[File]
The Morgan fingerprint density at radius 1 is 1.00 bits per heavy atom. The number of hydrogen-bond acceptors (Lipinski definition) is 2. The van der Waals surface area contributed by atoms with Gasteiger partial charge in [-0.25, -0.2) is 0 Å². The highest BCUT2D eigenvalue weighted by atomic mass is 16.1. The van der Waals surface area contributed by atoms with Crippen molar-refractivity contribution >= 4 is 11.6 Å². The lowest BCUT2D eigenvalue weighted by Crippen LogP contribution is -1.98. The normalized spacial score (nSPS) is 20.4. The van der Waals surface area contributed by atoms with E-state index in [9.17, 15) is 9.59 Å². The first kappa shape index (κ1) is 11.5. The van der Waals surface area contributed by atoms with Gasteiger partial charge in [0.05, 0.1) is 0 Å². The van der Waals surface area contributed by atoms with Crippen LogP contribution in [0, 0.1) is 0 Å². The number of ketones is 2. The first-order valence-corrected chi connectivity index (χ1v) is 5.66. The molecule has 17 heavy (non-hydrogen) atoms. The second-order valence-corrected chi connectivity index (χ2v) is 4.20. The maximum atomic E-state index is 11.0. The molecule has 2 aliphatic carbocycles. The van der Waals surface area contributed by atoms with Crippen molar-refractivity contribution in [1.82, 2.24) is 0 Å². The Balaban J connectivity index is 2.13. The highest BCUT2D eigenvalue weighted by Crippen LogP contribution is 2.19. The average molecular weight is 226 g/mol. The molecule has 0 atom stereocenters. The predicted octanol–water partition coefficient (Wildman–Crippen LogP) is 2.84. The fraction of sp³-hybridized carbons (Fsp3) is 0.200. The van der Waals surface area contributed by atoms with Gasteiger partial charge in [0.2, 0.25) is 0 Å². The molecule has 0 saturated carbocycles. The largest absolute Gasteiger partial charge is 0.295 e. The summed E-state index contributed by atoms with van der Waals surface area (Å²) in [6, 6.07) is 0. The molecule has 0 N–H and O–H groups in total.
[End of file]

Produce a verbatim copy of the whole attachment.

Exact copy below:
The Morgan fingerprint density at radius 1 is 1.00 bits per heavy atom. The number of hydrogen-bond acceptors (Lipinski definition) is 2. The van der Waals surface area contributed by atoms with Gasteiger partial charge in [-0.25, -0.2) is 0 Å². The highest BCUT2D eigenvalue weighted by atomic mass is 16.1. The van der Waals surface area contributed by atoms with Crippen molar-refractivity contribution >= 4 is 11.6 Å². The lowest BCUT2D eigenvalue weighted by Crippen LogP contribution is -1.98. The normalized spacial score (nSPS) is 20.4. The van der Waals surface area contributed by atoms with E-state index in [9.17, 15) is 9.59 Å². The first kappa shape index (κ1) is 11.5. The van der Waals surface area contributed by atoms with Gasteiger partial charge in [0.05, 0.1) is 0 Å². The van der Waals surface area contributed by atoms with Crippen LogP contribution in [0, 0.1) is 0 Å². The number of ketones is 2. The first-order valence-corrected chi connectivity index (χ1v) is 5.66. The molecule has 17 heavy (non-hydrogen) atoms. The second-order valence-corrected chi connectivity index (χ2v) is 4.20. The maximum atomic E-state index is 11.0. The molecule has 2 aliphatic carbocycles. The van der Waals surface area contributed by atoms with Crippen molar-refractivity contribution in [1.82, 2.24) is 0 Å². The Balaban J connectivity index is 2.13. The highest BCUT2D eigenvalue weighted by Crippen LogP contribution is 2.19. The average molecular weight is 226 g/mol. The molecule has 0 atom stereocenters. The predicted octanol–water partition coefficient (Wildman–Crippen LogP) is 2.84. The fraction of sp³-hybridized carbons (Fsp3) is 0.200. The van der Waals surface area contributed by atoms with Gasteiger partial charge in [0.2, 0.25) is 0 Å². The molecule has 0 saturated carbocycles. The largest absolute Gasteiger partial charge is 0.295 e. The summed E-state index contributed by atoms with van der Waals surface area (Å²) in [6, 6.07) is 0. The molecule has 0 N–H and O–H groups in total.